I'm a big fan of music which captures the spirit of the cosmos, the universe and of space in general - My review of Ixion, earlier this year probably put-across that impression fairly thoroughly. While Ixion played doom-metal, Darkspace play black-metal, and one only has to notice that Dark space III has a running time of over 79 minutes to come to the conclusion that it's ambitious black-metal on a vast, you might say cosmic scale. In a word, the album is immersive. Keyboards are used extensively throughout the songs, weaving a vast and eye-opening atmosphere - the scintillating hue of the cosmos, of nebulae and the glowing light of stars , with the blazing intensity which black-metal can often create, brought right to the listeners fingertips as they listen. It's not the kind of album which allows you to treat it as background music - even while writing this review, the music slowly rises through to the tip of my concious and demands to be listened to properly, which leads me on to an observation; the album has a lot going on in it, even for it's length. The songs manage to find an interesting mid-ground between being pleasantly hypnotic and dynamic, and one which is very enjoyable to listen to. On one hand, similar guitar work can be occurring for large-fractions of minutes at a time, but this is juxtaposed with the intricacy with which a lot of the music is composed - there is not a single hint of lazy composition through the record, and even when a superficially similar section has been hypnotising the listener for a while, the subtle changes lying just beneath the surface cause it to remain fresh, as the music slowly transforms.
Likewise, there is a noteworthy level of variation in the musical-leanings - suffice to say, the album is far more than a collection of synth-augmented tremolos - it's a varied and multi-influence-inspired journey, with everything from chunky, energetic riffs right through to doom-like sections which have a gorgeous slow-motion intensity, perhaps appropriately, like spinning in zero-gravity, in the vastness of space. There's an interesting meeting of the scathing tone, as raw as that of conventional black-metal, meeting with the superb richness of the bands atmosphere, both in the form of synth and the bright, reverb-laden lead-guitar tone. The overall tone of the album, in fact, does a great job of reconciling the rawness and richness of what the black-metal sound can accomplish when well-thought-out, which I can safely say that "well thought out" is something which the album seems to be. It's the sort of album which, despite the songs mainly being in excess of eleven-minutes, you don't often feel like you are impatiently waiting for the next song, but instead, speaking for myself, I was infinitely satisfied to watch the music as it occurred - there's a certain liminality to Dark space III, which I think takes it to the high-ranks of atmospheric metal in general - the album begins, the album ends - and what happens in between manages to be very profound, introspective and exciting. The album is beautiful, certainly, but it also enveloped me as a listener, leaving me in a place which feels a little apart from the place I go when I listen to your average album, in a good way - then again, this isn't an average album.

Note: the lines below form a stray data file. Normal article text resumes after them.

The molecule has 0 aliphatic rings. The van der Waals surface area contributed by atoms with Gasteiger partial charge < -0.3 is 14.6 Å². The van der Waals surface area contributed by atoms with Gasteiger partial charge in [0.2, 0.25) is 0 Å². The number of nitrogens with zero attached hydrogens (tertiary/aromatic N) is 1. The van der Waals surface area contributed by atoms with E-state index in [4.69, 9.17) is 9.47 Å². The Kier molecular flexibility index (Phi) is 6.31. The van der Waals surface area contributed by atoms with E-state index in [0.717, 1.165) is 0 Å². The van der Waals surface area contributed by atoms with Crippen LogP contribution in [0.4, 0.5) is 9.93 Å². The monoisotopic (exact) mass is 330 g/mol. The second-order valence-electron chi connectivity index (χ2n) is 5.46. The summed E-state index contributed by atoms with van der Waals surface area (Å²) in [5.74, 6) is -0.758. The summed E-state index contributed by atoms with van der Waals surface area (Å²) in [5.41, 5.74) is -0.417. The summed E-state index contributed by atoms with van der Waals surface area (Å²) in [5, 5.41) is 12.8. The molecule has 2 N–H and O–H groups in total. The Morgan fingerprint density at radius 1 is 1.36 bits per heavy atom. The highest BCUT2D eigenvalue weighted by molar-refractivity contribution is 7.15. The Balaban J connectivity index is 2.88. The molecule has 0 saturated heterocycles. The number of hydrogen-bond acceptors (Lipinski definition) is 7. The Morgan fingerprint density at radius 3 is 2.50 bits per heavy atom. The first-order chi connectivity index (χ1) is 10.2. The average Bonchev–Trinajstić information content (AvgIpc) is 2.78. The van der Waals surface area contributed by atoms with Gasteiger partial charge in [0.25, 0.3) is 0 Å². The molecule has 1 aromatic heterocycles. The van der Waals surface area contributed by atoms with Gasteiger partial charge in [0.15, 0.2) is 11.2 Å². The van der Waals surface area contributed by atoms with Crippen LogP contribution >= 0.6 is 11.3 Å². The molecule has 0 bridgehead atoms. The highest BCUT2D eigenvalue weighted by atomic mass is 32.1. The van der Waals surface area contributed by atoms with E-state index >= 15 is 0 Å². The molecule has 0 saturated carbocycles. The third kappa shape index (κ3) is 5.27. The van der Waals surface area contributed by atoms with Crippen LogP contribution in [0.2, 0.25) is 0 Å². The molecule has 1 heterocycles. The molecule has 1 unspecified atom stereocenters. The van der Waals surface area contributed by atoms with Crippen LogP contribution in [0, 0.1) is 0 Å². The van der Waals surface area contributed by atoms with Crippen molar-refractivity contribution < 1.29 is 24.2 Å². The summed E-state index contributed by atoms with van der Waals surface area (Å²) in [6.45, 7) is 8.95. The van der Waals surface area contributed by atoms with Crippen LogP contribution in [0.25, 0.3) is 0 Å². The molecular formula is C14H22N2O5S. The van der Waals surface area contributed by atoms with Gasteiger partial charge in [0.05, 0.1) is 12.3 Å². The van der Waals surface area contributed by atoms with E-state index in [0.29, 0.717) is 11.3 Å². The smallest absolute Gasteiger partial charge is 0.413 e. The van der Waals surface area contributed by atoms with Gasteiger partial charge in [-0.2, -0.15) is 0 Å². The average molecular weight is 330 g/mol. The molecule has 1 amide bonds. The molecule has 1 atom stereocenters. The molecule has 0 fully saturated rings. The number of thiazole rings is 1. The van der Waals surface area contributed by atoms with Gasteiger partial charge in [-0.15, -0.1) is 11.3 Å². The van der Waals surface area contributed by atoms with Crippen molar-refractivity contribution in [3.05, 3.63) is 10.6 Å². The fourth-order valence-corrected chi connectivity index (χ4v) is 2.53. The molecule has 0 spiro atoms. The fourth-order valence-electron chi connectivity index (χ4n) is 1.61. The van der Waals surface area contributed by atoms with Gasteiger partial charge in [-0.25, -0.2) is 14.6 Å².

As I said, I love music which conjures up the cosmos, and indeed, I've enjoyed atmospheric black-metal for a long time - combine the two, and you can consider me hooked immediately, and that's what I am. Dark Space III is among the best black metal albums I've listened to this month, and as a band, I expect Darkspace will be among my favourite discoveries of 2013. Based on how much music I can't wait to get around to listening to, that's a hotly contested place.
This is a 10/10 album - the first of the year.
Darkspace Official Site
Darkspace on Metal Archives